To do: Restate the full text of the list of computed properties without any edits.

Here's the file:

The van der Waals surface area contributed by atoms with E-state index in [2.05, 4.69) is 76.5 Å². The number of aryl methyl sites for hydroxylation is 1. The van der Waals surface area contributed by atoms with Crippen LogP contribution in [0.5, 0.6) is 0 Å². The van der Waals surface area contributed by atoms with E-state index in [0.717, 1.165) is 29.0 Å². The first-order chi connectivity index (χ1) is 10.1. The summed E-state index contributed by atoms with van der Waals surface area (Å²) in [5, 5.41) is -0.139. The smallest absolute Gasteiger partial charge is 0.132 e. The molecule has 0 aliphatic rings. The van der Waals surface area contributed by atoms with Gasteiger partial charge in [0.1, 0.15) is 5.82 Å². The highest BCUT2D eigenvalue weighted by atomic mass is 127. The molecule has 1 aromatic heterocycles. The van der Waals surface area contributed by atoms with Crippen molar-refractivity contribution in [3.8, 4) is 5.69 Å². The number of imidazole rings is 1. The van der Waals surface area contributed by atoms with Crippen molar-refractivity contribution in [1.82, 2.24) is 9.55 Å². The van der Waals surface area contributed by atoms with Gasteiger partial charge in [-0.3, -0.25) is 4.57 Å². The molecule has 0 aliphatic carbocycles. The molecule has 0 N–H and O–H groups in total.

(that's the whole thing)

The van der Waals surface area contributed by atoms with E-state index in [2.05, 4.69) is 76.5 Å². The number of aryl methyl sites for hydroxylation is 1. The van der Waals surface area contributed by atoms with Crippen LogP contribution in [0.5, 0.6) is 0 Å². The van der Waals surface area contributed by atoms with E-state index in [0.717, 1.165) is 29.0 Å². The first-order chi connectivity index (χ1) is 10.1. The summed E-state index contributed by atoms with van der Waals surface area (Å²) in [5, 5.41) is -0.139. The smallest absolute Gasteiger partial charge is 0.132 e. The molecule has 0 aliphatic rings. The van der Waals surface area contributed by atoms with Gasteiger partial charge in [0.1, 0.15) is 5.82 Å². The highest BCUT2D eigenvalue weighted by atomic mass is 127. The molecule has 1 aromatic heterocycles. The van der Waals surface area contributed by atoms with Crippen molar-refractivity contribution in [3.8, 4) is 5.69 Å². The number of imidazole rings is 1. The van der Waals surface area contributed by atoms with Crippen molar-refractivity contribution in [1.82, 2.24) is 9.55 Å². The van der Waals surface area contributed by atoms with Gasteiger partial charge in [-0.3, -0.25) is 4.57 Å². The molecule has 0 aliphatic carbocycles. The molecule has 0 N–H and O–H groups in total.